<i>Triggerfish Twist</i>

Triggerfish Twist is a 2002 crime novel by Tim Dorsey, the fourth in his series featuring Serge A. Storms.

<i>Florida Roadkill</i>

Florida Roadkill is a black comedy crime novel by Tim Dorsey, the first in his series centered around the character Serge A. Storms. It was published in 1999 by William Morrow and Company, an imprint of HarperCollins.

<i>Hammerhead Ranch Motel</i>

Hammerhead Ranch Motel is a novel by Tim Dorsey published in 2000. It continues the story, started in Florida Roadkill, of blithe psychopath Serge A. Storms and his pursuit of five million dollars in cash hidden in the trunk of a car. The book is non-linear, with some scenes occurring at the same time chronologically but told out of order with later scenes.

<i>Cadillac Beach</i>

Cadillac Beach is the sixth novel written by Tim Dorsey, published in 2004.

<i>Torpedo Juice</i> (novel)

Torpedo Juice is Tim Dorsey's seventh novel, published in 2005. As with Dorsey's previous works, the main character is amateur Florida historian and serial killer Serge A. Storms.

<i>The Big Bamboo</i>

The Big Bamboo is the eighth novel by Tim Dorsey featuring the sociopathic anti-hero Serge A. Storms. It was published in the US in March 2006 and May 2006 in the UK. The plotline follows Serge A. Storms as he follows his recent obsession of Hollywood and movies, in particular the movie The Punisher, which was shot on location in Florida. Serge travels to Hollywood to write a screenplay, something that Coleman, his constantly addled companion, is constantly interrupting with obnoxious and sometimes outrageous concerns.

<i>Silver Palm</i> (train) Named Amtak trains in USA

The Silver Palm was a daily passenger train route operated by Amtrak between Miami and Tampa in the U.S. state of Florida. Service began in 1982 and ended in 1985.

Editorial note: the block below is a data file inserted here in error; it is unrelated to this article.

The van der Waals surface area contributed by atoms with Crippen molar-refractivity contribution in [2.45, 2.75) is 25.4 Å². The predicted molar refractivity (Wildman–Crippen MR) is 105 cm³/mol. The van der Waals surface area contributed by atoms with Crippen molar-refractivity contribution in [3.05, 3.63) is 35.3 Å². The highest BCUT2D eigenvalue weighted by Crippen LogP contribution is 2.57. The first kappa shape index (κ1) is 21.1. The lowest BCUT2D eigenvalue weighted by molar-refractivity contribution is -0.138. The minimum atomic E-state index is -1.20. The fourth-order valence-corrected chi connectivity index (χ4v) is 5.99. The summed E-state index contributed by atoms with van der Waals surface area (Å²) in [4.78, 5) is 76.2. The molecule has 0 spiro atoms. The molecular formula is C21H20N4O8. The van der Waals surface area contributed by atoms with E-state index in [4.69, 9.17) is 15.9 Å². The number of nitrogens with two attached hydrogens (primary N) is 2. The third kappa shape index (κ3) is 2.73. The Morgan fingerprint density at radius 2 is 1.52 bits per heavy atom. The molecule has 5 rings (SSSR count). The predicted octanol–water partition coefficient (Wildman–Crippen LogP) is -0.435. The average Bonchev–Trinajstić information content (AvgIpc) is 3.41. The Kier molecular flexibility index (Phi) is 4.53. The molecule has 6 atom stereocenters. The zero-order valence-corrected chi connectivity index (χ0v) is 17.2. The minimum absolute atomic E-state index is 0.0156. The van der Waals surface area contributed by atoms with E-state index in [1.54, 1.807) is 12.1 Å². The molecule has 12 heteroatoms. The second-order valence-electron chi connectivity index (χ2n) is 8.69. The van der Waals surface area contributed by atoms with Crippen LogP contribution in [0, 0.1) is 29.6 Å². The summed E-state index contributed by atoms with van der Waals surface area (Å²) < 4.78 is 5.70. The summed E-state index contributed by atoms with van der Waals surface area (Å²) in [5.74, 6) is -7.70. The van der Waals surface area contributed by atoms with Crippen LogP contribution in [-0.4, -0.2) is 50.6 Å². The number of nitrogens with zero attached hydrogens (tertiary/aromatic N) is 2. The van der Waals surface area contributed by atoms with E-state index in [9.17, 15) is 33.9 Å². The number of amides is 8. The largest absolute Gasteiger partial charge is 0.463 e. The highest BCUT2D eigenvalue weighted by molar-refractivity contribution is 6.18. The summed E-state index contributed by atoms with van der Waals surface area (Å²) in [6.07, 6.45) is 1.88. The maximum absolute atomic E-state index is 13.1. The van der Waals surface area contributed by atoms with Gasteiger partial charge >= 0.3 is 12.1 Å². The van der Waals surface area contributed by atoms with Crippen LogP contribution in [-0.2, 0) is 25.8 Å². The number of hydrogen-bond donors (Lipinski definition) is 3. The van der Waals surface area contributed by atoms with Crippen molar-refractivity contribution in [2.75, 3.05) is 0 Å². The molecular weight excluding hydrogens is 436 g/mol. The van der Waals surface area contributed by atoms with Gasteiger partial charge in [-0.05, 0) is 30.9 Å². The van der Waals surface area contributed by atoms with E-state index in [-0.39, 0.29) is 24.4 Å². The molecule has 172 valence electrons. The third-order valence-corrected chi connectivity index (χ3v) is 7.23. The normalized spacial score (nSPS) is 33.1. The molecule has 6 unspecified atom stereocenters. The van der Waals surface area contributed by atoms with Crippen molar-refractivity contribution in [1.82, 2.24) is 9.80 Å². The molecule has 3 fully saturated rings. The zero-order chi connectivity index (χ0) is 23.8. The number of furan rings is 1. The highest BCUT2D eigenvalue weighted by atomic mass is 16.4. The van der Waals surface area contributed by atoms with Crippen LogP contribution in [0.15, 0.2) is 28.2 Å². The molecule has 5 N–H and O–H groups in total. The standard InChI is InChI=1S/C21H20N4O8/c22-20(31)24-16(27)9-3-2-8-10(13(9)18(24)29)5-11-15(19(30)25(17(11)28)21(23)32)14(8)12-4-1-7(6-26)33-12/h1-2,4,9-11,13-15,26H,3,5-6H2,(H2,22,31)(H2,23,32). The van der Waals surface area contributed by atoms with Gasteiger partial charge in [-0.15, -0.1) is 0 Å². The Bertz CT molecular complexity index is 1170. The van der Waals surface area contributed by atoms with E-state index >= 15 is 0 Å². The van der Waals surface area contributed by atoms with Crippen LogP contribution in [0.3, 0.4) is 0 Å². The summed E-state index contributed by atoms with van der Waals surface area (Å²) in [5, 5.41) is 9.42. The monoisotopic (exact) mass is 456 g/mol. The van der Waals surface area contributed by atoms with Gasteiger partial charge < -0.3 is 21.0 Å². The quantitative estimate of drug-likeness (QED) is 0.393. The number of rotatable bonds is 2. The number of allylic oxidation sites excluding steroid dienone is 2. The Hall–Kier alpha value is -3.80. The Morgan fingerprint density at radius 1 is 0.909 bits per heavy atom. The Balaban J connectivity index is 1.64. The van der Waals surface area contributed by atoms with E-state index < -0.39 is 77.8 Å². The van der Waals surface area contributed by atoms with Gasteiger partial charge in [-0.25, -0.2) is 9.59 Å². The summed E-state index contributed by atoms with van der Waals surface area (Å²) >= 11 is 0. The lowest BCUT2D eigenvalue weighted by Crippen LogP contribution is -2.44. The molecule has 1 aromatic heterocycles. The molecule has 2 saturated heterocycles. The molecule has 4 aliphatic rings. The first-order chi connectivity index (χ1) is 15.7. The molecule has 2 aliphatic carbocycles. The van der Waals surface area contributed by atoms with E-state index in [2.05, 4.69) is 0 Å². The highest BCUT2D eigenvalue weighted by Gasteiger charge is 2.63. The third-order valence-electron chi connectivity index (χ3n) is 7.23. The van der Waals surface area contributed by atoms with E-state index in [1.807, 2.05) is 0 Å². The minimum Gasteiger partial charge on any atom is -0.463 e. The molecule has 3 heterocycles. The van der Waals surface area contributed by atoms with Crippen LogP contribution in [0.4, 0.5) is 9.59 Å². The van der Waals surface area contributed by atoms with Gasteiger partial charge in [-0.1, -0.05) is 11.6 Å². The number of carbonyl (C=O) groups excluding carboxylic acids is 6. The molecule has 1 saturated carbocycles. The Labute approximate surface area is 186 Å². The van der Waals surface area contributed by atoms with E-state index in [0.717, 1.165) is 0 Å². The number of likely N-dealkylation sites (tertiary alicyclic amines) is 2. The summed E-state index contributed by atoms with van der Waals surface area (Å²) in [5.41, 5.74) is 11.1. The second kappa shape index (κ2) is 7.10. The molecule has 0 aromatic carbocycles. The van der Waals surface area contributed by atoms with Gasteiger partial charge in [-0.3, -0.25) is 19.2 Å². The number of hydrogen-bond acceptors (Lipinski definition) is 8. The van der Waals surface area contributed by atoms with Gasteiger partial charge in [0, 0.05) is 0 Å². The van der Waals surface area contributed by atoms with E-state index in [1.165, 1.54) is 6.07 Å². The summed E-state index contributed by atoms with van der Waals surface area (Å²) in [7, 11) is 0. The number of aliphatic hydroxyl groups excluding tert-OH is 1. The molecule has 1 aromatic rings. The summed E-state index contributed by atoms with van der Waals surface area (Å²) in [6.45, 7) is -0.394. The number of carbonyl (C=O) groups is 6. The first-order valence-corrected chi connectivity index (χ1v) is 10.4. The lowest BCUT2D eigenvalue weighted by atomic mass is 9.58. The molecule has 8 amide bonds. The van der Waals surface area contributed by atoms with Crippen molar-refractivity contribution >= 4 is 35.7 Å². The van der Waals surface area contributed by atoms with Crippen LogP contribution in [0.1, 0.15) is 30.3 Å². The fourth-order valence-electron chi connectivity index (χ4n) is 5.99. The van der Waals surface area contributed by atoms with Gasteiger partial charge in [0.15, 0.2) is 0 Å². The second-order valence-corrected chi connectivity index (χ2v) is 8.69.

<i>Sarasota Herald-Tribune</i> Daily newspaper in Sarasota, Florida

The Sarasota Herald-Tribune is a daily newspaper, located in Sarasota, Florida, founded in 1925 as the Sarasota Herald.

<span class="mw-page-title-main">1944 Cuba–Florida hurricane</span> Category 4 Atlantic hurricane in 1944

The 1944 Cuba–Florida hurricane was a large Category 4 tropical cyclone on the Saffir–Simpson hurricane wind scale that caused widespread damage across the western Caribbean Sea and Southeastern United States in October 1944. It inflicted over US$100 million in damage and caused at least 318 deaths, the majority of fatalities occurring in Cuba. One study suggested that an equivalent storm in 2018 would rank among the costliest U.S. hurricanes. The full extent of the storm's effects remains unclear due to a dearth of conclusive reports from rural areas of Cuba. The unprecedented availability of meteorological data during the hurricane marked a turning point in the United States Weather Bureau's ability to forecast tropical cyclones.

<i>Hurricane Punch</i> Novel by Tim Dorsey

Hurricane Punch is a novel by Tim Dorsey published in 2007. It follows overly zealous serial killer Serge A. Storms, who is tracking hurricanes all over Florida.

The 1934 Florida Gators football team represented the University of Florida during the 1934 college football season. The season was the high-water mark of Dennis K. Stanley's three-year tenure as the head coach of the Florida Gators football team. The highlights of the season included hard-fought victories over the Auburn Tigers and Georgia Tech Yellow Jackets, both fellow Southeastern Conference (SEC) members, and the VPI Gobblers and NC State Wolfpack, two out-of-conference Southern teams. Stanley's 1934 Florida Gators finished the year with a 6–3–1 overall record and a 2–2–1 record in the SEC, placing seventh in the thirteen-member SEC.

The 1949 Florida Gators football team represented the University of Florida during the 1949 college football season. The season was Raymond Wolf's fourth and last as the head coach of the Florida Gators football team. Wolf's 1949 Florida Gators finished 4–5–1 overall and 1–4–1 in the Southeastern Conference (SEC), placing tenth of twelve SEC teams, and ending the Gators' "Golden Era."

<span class="mw-page-title-main">1950 Florida Gators football team</span> American college football season